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dc.contributor.authorCrowther, Phil
dc.contributor.authorBostock, James
dc.contributor.authorPerry, John
dc.date.accessioned2017-01-13T09:57:33Z
dc.date.available2017-01-13T09:57:33Z
dc.date.issued2015-04-01
dc.identifier.citationCrowther, P. et al (2015) 'Review of Established Methods in Event Research', Event Management, 19 (1):93en
dc.identifier.issn15259951
dc.identifier.doi10.3727/152599515X14229071393061
dc.identifier.urihttp://hdl.handle.net/10545/621251
dc.description.abstractIn reviewing 165 of the most prominent event articles, this article provides a timely evaluation of prevalent research methods that have shaped event research in the past 16 years. We adopt critical case sampling and citation analysis approaches to identify 21 journals and the 165 articles. We subsequently analyzed the content of each article to reveal the method(s) used and classified these by journal and by year. To facilitate discussion about the findings, the article initially appraises the character of the event phenomenon and the implications of this for methods selection. This discussion portrays a largely social and contingent character to events that presents specific requirements to researchers seeking to interrogate it. The discussion pinpoints key considerations that should shape event researchers' decisions about their selection of methods. The findings reveal a preponderance of survey-based approaches and also very limited adoption of multiple methods. The findings also indicate a less prominent, but growing, application of subjectivist-oriented approaches, such as interviews, indicating a progressive trend that is discussed as being more favorable to the character of the subject matter. Ultimately we provide six precepts that emerge from this study, to signpost key considerations for event researchers as our discipline moves beyond the early stages of its development toward a more mature phase.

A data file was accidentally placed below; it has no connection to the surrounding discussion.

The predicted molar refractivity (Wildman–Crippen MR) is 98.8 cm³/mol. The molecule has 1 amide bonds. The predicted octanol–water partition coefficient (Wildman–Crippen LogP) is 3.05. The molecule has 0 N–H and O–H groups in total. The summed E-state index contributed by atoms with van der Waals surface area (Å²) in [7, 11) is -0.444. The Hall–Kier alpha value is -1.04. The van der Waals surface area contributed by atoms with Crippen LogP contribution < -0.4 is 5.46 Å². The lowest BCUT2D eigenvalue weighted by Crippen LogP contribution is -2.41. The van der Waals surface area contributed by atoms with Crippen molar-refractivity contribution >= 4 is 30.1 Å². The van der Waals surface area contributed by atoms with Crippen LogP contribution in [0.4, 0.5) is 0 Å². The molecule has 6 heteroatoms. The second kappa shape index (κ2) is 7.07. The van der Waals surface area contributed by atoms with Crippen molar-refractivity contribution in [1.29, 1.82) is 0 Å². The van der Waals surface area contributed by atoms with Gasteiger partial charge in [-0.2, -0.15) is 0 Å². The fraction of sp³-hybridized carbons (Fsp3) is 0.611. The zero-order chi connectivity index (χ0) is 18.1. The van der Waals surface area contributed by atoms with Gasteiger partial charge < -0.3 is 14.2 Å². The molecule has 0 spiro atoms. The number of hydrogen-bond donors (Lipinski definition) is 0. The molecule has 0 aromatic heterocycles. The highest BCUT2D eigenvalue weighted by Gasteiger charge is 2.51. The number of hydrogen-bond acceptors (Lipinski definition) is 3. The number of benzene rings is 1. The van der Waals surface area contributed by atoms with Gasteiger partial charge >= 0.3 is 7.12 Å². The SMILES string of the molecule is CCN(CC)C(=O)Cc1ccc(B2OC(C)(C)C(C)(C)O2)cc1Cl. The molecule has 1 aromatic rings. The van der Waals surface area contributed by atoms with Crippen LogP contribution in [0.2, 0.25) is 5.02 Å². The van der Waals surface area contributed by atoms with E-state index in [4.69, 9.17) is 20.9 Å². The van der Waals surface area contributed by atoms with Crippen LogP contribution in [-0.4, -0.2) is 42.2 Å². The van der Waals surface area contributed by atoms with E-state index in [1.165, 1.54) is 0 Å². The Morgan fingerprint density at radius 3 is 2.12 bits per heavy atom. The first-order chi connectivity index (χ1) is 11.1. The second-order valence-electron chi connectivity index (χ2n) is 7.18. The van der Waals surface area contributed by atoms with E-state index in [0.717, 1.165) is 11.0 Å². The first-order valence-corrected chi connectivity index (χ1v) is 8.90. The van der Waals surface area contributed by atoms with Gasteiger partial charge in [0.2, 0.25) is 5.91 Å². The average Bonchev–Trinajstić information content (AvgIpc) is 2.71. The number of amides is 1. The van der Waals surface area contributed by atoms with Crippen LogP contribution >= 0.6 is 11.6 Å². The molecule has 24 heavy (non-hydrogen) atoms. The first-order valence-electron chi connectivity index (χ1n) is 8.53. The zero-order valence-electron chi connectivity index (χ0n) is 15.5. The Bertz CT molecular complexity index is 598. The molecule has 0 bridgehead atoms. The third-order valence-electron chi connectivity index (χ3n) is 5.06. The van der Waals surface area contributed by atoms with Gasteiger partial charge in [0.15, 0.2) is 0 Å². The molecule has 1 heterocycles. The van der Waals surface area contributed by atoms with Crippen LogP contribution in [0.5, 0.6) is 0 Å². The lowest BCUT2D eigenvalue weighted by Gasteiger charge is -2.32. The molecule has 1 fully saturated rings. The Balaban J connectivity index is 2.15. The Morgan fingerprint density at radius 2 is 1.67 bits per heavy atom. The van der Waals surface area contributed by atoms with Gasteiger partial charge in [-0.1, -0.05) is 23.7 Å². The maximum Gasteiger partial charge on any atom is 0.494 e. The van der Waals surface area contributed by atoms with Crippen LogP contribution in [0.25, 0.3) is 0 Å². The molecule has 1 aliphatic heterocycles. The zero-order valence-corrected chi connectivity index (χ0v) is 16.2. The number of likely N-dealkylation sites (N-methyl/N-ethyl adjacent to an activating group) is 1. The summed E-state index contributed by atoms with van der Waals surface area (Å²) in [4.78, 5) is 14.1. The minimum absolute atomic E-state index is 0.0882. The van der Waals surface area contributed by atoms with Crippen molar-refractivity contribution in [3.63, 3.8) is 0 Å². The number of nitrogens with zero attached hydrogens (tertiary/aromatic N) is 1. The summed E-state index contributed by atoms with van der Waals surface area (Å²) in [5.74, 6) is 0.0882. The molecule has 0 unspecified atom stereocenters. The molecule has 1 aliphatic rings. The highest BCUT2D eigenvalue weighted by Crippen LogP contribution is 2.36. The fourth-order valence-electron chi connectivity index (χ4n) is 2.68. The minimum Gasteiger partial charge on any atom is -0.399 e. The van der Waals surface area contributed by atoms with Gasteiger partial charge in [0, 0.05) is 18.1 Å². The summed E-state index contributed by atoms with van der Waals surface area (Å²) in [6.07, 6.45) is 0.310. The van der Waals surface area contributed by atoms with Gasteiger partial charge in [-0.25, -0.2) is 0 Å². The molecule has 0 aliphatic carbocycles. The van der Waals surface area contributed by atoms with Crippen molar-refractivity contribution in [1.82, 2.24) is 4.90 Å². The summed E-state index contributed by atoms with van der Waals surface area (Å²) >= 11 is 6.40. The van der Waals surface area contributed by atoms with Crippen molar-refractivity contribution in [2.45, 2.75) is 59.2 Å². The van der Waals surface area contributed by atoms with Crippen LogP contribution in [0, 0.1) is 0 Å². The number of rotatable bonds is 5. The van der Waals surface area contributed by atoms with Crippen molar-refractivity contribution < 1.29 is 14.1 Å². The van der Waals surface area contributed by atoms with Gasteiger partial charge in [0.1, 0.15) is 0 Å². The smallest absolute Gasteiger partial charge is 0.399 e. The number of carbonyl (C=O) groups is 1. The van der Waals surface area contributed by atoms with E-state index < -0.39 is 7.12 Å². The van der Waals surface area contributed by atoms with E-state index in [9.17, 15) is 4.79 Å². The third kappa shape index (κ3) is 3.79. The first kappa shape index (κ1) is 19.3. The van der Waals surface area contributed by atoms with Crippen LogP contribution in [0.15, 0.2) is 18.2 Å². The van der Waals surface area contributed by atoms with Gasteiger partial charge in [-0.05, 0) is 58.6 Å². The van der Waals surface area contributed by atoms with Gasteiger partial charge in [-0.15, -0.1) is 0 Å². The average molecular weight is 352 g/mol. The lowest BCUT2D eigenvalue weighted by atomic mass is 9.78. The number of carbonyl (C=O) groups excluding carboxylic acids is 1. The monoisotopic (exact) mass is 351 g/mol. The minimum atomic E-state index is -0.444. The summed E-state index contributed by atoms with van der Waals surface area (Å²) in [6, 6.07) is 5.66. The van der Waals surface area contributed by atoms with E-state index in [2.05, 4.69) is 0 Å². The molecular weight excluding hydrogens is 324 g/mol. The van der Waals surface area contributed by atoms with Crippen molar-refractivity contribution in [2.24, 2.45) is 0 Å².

dc.description.sponsorshipN/Aen
dc.language.isoenen
dc.publisherCognizant Communication Corporationen
dc.relation.urlhttp://www.ingentaconnect.com/content/cog/em/2015/00000019/00000001/art00007en
dc.relation.urlhttp://www.ingentaconnect.com/content/cog/emen
dc.rightsArchived with thanks to Event Managementen
dc.subjectEvent researchen
dc.subjectFocus groupsen
dc.subjectInterviewsen
dc.subjectObservationsen
dc.subjectResearch methodsen
dc.subjectSurveyen
dc.titleReview of established methods in event researchen
dc.typeArticleen
dc.identifier.eissn19434308
dc.contributor.departmentUniversity of Derbyen
dc.identifier.journalEvent Managementen
refterms.dateFOA2019-02-28T15:19:22Z
html.description.abstractIn reviewing 165 of the most prominent event articles, this article provides a timely evaluation of prevalent research methods that have shaped event research in the past 16 years. We adopt critical case sampling and citation analysis approaches to identify 21 journals and the 165 articles. We subsequently analyzed the content of each article to reveal the method(s) used and classified these by journal and by year. To facilitate discussion about the findings, the article initially appraises the character of the event phenomenon and the implications of this for methods selection. This discussion portrays a largely social and contingent character to events that presents specific requirements to researchers seeking to interrogate it. The discussion pinpoints key considerations that should shape event researchers' decisions about their selection of methods. The findings reveal a preponderance of survey-based approaches and also very limited adoption of multiple methods. The findings also indicate a less prominent, but growing, application of subjectivist-oriented approaches, such as interviews, indicating a progressive trend that is discussed as being more favorable to the character of the subject matter. Ultimately we provide six precepts that emerge from this study, to signpost key considerations for event researchers as our discipline moves beyond the early stages of its development toward a more mature phase.


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